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Lets, for one brief moment imagine that you, fair reader, are Robert Pattinson (this may be a stretch of imagination but I have full faith in you). You are young, pretty attractive, insanely overpaid, and you’ve spent the last four or so years kissing Kristen Stewart‘s face, both on the big screen and off. That vampire movie series that made you famous (and seemed like a good idea when you were 20 and agreed to do it) is about to finish, and you need to find yourself something else to do. Something different. Something more adult. Something, hell, more hot-blooded.

So a script comes your way. It is an adaptation of a somewhat famously deviant and sexy Guy De Maupassant’s 1885 novel Bel Ami. It’s a tale of sex, social climbing, and intrigue that it has been already made into a movie (back in the 1940s, starring a suave George Sanders). There are also a few mini-series AND an “adult” adaptation (which, naturally, happened in the 1970s). You get to play the lead: a womanizing, conniving, well dressed man with a sharp wit and an even sharper tool in his pants. Of course you say, “Yes.” This is it. This is the movie to shatter your image.

As added incentive, all sorts of well respected, “grown-up” stars are in it. You get to be perceived as not only their equal, but in this case, as almost their puppet master. There is Uma Thurman (coming full circle from an ingenue in Dangerous Liaisons to a mature, powerful schemer here), Kristin Scott Thomas (who does the whole “fire under and icy surface” attitude like no other), Christina Ricci, Colm Meaney….

This is going to be SO.MUCH.FUN. Right? You, Robert Pattinson, think to yourself.

And, granted, it absolutely could have been, but you went and sort of ruined all the fun for everyone. Georges Duroy, the lead character, is the kind of coldblooded, forever scheming type that requires not just a good poker face, but also a knowing wink in their eye, the kind of sparkle that comes when YOU KNOW someone ALWAYS has something on their mind.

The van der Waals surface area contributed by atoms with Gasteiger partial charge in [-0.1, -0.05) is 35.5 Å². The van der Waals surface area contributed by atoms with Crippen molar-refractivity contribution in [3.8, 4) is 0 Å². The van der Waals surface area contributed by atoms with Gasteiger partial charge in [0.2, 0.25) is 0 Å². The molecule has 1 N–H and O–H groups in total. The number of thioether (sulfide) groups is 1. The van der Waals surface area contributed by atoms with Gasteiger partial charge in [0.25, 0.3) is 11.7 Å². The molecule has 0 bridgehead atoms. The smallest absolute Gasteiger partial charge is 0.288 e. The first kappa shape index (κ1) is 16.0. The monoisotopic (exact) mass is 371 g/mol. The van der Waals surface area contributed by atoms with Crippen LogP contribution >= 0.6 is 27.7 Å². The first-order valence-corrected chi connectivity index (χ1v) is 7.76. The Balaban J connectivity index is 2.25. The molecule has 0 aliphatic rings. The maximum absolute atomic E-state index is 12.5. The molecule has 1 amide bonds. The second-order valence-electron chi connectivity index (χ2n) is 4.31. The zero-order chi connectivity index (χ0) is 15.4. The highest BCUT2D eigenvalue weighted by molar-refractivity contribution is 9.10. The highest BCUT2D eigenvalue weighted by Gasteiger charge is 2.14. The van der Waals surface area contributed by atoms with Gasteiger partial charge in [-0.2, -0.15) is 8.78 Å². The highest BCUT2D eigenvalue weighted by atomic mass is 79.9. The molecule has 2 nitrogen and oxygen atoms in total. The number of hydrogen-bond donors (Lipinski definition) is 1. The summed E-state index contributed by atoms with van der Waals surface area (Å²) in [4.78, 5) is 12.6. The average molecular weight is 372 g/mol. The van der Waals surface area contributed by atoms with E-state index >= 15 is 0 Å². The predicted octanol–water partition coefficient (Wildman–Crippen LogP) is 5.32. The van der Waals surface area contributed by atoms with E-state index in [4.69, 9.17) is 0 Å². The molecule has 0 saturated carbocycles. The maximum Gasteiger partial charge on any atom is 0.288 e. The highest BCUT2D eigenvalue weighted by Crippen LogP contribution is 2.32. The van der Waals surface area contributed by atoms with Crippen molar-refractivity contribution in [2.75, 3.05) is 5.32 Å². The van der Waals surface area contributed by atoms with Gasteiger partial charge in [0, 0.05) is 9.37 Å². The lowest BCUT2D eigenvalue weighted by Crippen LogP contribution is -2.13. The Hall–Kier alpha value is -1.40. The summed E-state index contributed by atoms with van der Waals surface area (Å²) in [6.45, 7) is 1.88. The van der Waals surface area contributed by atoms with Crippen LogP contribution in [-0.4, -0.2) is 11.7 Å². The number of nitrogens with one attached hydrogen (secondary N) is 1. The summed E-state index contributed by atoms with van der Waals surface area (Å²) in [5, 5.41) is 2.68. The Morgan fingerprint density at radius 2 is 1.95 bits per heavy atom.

You have the poker face down to a point where it almost seems immobilized, but your acting chops (and possibly real-life experiences to draw from) are nowhere near what is needed for George’s games to seem believable.

More so, even with your handsome looks, it is hard to imagine that slew of beautiful, smart actresses are falling for you that hard and that foolishly. Sure, a 17 year old girl in Washington State doesn’t know any better, but a mature, experience lady in Paris, at the brink of Belle Epoque would.

It’s not all your fault, Robert. The movie itself contains so many twists, turns, and emotional slip-ups mixed in with real-world drama (including random tangents involving North African corruption) that the storyline could be served better if it was adapted into one of those BBC mini-series which we all love. It would have allowed the script to have a little room to breathe and characters to establish their motivations in more ways than just dramatic declarations of whatever their latest fickle flare of passion is.

As  the trim 1 hour and 40 or so minutes drew to a close, you made me want to put “Dangerous Liaisons” and “Cruel Intentions” on my “must revisit” list. I need to remind myself how truly amazing a scary bedroom villain can be.